I think there are cultural factors related to “fear of mistakes”. Several years ago I workshopped four trainers in Hong Kong relating to Authorware development. Rather than construct a software interaction bit by bit and correct and improve as they went, they were compelled to build from start to finish without testing, and were distressed when it didn’t work perfectly the first time. They couldn’t bear having something “rough” along the way, even if it was only temporary. I also recall an occasion when I didn’t immediately know the answer off the top of my head for a very specific technical question, and had to look it up. I could tell they were disappointed at that. So the normative expectation did not allow for simultaneously being both authority and learner.

  • http://members.optusnet.com.au/rlubensky Ron Lubensky

    I think there are cultural factors related to “fear of mistakes”. Several years ago I workshopped four trainers in Hong Kong relating to Authorware development. Rather than construct a software interaction bit by bit and correct and improve as they went, they were compelled to build from start to finish without testing, and were distressed when it didn’t work perfectly the first time. They couldn’t bear having something “rough” along the way, even if it was only temporary. I also recall an occasion when I didn’t immediately know the answer off the top of my head for a very specific technical question, and had to look it up. I could tell they were disappointed at that. So the normative expectation did not allow for simultaneously being both authority and learner.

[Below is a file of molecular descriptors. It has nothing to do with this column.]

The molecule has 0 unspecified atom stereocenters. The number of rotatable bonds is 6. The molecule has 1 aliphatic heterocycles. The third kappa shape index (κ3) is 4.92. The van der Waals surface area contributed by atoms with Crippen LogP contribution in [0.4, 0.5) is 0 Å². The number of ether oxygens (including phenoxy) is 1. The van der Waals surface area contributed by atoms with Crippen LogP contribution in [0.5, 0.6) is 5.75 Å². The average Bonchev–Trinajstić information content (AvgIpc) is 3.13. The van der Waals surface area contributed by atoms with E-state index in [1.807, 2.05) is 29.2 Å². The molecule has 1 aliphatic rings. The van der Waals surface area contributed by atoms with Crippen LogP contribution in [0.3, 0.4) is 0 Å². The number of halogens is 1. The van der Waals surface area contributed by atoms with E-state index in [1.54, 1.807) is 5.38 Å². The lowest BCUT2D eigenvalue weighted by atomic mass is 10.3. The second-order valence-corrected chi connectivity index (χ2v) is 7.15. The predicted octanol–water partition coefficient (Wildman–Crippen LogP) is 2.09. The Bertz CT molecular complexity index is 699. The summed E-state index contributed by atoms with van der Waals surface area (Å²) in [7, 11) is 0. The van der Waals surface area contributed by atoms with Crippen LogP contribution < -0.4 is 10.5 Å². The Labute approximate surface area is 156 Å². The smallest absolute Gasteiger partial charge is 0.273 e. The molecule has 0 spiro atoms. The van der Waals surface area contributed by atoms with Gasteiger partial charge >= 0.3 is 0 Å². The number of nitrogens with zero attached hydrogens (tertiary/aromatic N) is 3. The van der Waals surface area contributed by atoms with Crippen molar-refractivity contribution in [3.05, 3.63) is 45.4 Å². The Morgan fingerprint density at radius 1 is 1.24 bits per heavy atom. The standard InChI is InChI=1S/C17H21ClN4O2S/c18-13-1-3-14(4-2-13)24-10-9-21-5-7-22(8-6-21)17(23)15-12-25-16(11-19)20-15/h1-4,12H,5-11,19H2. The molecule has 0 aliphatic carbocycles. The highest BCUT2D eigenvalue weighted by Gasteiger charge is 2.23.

• http://www.brandon-hall.com/ Janet Clarey

    Harold – You’ve got me thinking about a discussion I had with a professor on ‘unlearning’ the wrong stuff (bad/illegal behavior). I think we were actually talking about behaviorism and gang members. But that’s a whole different topic. Thanks for your comments.

  • http://www.brandon-hall.com Janet Clarey

    Harold – You’ve got me thinking about a discussion I had with a professor on ‘unlearning’ the wrong stuff (bad/illegal behavior). I think we were actually talking about behaviorism and gang members. But that’s a whole different topic. Thanks for your comments.

  • http://www.brandon-hall.com/ Janet Clarey

    Cathy,
    I like the preceding lines too…

    Ring the bells that still can ring
    Forget your perfect offering
    There is a crack in everything
    That’s how the light gets in.

    Thanks.

  • http://www.brandon-hall.com Janet Clarey

    Cathy,
    I like the preceding lines too…

    Ring the bells that still can ring
    Forget your perfect offering
    There is a crack in everything
    That’s how the light gets in.

    Thanks.

  • http://www.brandon-hall.com/ Janet Clarey

    Mike – I’m wondering what the traits of that co-worker are…is the person the trailblazer?

  • http://www.brandon-hall.com Janet Clarey

    Mike – I’m wondering what the traits of that co-worker are…is the person the trailblazer?

  • http://www.brandon-hall.com/ Janet Clarey

    Maria – True. In the literal sense it’s driving in front of a truck running a red light. (dead right you had the green light). In business, it could mean pissing off the customer.

  • http://www.brandon-hall.com Janet Clarey

    Maria – True. In the literal sense it’s driving in front of a truck running a red light. (dead right you had the green light). In business, it could mean pissing off the customer.

  • http://www.brandon-hall.com/ Janet Clarey

    Great example Ron.

    I had a meeting with my professor last week at school. I sat out in the waiting area because I was 10 minutes early. He came out of his office at the time of my appointment and said I should’ve just come back to his office. I told him I wasn’t sure what the protocol was(it was our first meeting). He then told me about a group of students from Indonesia that waited outside for a full day waiting to talk to him. He didn’t even know they were there to see him. He had walked by them several times over the course of the day…I told him I would’ve only given him 10 minutes…and that’s only because I was playing a game on my handheld at the time.